Outcome 2: Upon completion of this course, students will describe how spontaneous ventilation occurs.


  1. Diagram the lungs and thorax detailing the lung pressures and pressure gradients.
  2. Describe how the movement of the diaphragm affects lung pressures.
  3. Discuss the effects of surface tension on lung function.
  4. Given appropriate data, define compliance and resistance and calculate each.
  5. Define and describe the importance of deadspace ventilation.
  6. Given a graph of a ventilatory pattern, identify the ventilation pattern present.

Outcome 3: Upon completion of this course, students will list the steps of how a gas moves from the atmosphere to the bloodstream, and ultimately to the tissues.


  1. List the major gases present in the atmosphere and demonstrate how to determine the partial pressure of each gas and the total gas present.
  2. Given the appropriate information, calculate the PAO2.
  3. Diagram the pathway of gas diffusion across the alveolar capillary (AC) membrane and describe how each can affect gas diffusion.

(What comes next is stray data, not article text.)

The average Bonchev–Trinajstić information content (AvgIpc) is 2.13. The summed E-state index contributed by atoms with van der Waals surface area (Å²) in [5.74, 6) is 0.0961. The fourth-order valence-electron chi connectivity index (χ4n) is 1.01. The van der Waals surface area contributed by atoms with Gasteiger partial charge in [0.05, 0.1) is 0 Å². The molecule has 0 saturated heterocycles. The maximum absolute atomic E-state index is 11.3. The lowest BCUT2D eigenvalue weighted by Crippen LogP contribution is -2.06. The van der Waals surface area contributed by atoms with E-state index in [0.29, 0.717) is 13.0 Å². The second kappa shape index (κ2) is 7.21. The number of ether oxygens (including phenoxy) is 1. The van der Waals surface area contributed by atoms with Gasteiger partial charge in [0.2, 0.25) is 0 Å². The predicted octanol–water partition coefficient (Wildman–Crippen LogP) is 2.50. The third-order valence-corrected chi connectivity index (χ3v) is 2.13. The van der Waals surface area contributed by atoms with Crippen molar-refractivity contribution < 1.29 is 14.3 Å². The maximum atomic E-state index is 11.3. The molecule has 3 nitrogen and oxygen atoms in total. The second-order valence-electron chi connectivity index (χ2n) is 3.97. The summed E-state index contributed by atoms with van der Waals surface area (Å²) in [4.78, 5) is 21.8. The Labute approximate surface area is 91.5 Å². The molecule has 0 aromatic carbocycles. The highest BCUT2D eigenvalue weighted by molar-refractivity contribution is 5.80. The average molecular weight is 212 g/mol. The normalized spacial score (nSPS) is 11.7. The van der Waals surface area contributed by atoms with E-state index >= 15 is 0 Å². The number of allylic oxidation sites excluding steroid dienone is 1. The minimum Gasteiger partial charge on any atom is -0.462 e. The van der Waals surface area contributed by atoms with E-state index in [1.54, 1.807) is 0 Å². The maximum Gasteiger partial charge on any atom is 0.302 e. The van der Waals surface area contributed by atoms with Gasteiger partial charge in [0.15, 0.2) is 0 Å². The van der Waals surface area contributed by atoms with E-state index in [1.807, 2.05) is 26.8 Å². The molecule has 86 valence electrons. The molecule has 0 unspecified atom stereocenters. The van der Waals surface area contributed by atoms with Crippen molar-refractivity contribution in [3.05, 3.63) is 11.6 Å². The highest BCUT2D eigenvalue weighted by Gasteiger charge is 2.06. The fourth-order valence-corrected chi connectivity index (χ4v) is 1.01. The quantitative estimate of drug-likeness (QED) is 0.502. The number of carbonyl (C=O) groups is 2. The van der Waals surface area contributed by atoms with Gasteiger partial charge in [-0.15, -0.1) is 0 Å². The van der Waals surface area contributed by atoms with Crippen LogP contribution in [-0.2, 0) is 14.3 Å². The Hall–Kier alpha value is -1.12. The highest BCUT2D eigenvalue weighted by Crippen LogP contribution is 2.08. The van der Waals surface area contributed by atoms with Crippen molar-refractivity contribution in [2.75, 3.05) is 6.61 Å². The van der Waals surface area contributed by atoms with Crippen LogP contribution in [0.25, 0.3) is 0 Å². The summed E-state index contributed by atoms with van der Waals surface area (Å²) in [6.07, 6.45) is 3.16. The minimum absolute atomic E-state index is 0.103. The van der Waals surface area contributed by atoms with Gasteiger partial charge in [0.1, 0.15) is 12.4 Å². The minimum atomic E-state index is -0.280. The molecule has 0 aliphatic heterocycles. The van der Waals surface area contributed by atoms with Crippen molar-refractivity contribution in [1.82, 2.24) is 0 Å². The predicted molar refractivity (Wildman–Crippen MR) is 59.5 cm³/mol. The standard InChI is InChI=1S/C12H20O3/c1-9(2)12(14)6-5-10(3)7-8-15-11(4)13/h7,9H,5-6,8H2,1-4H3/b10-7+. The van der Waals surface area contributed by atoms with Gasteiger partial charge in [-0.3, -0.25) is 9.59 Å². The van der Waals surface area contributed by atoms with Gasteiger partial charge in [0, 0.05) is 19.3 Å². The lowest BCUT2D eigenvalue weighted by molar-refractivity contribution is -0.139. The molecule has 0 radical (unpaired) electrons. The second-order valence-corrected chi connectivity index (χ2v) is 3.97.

4. Explain how the DLCO test is performed to determine diffusion defects in the lung.
  5. Differentiate between hypoxia and hypoxemia and state how each are determined.
  6. List the indices that are used to assess oxygenation and describe how each affect the total amount of oxygen carried in the blood.
  7. Given appropriate known values, calculate the oxygen content, oxygen content difference, and oxygen delivery.
  8. List the factors that shift the oxyhemoglobin curve to the right and to the left.
  9. State the causes of hypoxemia and how each is treated.
  10. List the types of hypoxia and give an example of each.
  11. Explain how the V/Q ratio is derived and state the normal value.